And you’ve indicated that you’ll still be at the head of the company in 20 years from now and that this creates certainty and stability for clients and shareholders. But given how quickly artificial intelligence is evolving and how it is predicted that software will do most jobs in the future, is that a realistic prediction? Won’t the robots be doing everything for you two decades from now?

“It’s true that I can’t tell you how the company will be in 20 years because it is changing so fast. My duty is to take the right decisions now that ensure the company adapts to the new paradigm that will exist in 20 years. You know, Havas was very different 20 years ago than it is today. We will adapt as with Charles Darwin’s theory of evolution.

“I would love to have an army of robots, but in the creative industries you need to have a human brain. I can’t believe that one day an algorithm will be able to create the same magic as a human brain so I think I will still need to be there in 20 years, along with my senior management team, to still create great campaigns.”

You play tennis to a high level and you run marathons as well as having a large family and being a global CEO. How do you find the time for all of that? Can you run us through your average day and outline your work-life balance?

“I have a great family and we spend a lot of time together at the weekends. During the week it’s not very easy, but I am trying to come back to Paris for at least a third of my time. I always aim to spend at least 20 to 30 minutes together with the family every day.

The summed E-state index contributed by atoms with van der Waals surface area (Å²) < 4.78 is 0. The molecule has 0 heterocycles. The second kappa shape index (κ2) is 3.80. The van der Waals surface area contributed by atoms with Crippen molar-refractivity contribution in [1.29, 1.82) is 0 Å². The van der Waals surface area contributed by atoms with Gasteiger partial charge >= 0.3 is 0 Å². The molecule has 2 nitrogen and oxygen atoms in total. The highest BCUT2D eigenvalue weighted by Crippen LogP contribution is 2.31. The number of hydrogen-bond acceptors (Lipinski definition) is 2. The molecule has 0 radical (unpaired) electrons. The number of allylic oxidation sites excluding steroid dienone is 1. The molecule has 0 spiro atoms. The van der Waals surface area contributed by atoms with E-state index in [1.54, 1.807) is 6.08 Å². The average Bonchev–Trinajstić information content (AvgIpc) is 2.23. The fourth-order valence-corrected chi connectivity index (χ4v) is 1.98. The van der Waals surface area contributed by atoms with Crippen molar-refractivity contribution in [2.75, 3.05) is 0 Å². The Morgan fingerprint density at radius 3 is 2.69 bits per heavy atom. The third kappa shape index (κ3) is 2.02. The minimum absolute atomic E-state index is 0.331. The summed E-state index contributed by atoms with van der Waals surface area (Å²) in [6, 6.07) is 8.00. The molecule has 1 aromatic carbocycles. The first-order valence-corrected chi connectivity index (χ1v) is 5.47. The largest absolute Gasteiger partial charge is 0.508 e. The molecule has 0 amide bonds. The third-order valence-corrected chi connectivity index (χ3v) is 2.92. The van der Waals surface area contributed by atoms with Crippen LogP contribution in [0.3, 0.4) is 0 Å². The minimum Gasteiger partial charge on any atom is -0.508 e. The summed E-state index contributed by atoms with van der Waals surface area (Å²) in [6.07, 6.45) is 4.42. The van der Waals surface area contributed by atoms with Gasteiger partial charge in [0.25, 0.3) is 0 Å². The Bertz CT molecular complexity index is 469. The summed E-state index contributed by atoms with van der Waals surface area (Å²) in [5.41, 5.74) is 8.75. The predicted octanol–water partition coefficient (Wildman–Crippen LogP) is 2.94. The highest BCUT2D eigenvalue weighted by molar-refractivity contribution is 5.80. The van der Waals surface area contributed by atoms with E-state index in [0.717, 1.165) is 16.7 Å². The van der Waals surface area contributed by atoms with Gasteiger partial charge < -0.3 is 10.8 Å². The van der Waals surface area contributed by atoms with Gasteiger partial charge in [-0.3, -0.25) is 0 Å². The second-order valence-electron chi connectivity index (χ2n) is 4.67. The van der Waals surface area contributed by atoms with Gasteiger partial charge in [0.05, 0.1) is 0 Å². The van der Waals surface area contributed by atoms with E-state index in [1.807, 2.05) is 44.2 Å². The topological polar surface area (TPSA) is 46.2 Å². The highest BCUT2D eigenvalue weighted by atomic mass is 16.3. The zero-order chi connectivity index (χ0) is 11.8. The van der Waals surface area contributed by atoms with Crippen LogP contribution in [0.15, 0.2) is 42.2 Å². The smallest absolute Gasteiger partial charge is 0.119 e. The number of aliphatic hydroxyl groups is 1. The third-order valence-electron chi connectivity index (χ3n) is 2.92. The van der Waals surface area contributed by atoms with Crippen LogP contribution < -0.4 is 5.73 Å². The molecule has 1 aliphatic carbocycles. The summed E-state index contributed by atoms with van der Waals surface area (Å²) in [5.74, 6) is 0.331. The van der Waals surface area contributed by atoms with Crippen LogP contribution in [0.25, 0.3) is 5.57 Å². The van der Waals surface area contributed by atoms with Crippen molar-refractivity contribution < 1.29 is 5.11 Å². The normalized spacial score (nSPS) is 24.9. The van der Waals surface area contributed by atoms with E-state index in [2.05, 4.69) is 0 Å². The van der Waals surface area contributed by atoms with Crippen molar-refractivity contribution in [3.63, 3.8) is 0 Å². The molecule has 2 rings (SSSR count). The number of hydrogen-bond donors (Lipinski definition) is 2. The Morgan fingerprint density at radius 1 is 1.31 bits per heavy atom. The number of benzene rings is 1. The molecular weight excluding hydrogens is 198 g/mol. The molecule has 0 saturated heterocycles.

“Technology now is a game-changer. It means when I’m in Asia, South America or New York, for example, I can Skype with them or FaceTime them. I always have that daily interaction with my daughters thanks to these tools.

“And then during school holidays, my family will join me wherever I have to go in the world. Maybe I’m crazy, but I feel like I spend a good amount of time with them. I try to do all of my work between 8am and 9pm, although the last two months with the reorganisation have meant that hasn’t always been possible.”

Finally, what differentiates Havas from the competition in your view and what industry game-changing things are you working on that will ensure you remain ahead of the curve?

“We have agility so that means we can move at speed. And even more important than that is the capacity we have to work for the long term. Being owned by the family group means Havas is not focused only on short-term quarterly earnings. Instead, we are focused on building the group for the future and the next generation.

“I am serious when I say that one day I hope my young daughters will be working alongside me here. That means I take decisions on the basis that they will be fruitful in the next decade. I don’t think about just cutting costs in order to have a good year in 2017. Rather, we think about how to invest in the right structure, the right people and the right tools. All my brothers and sisters work in the Bolloré Group so it’s really a family company.”


Get the latest media and marketing industry news (and views) direct to your inbox.

Sign up to the free Mumbrella Asia newsletter now.



Sign up to our free daily update to get the latest in media and marketing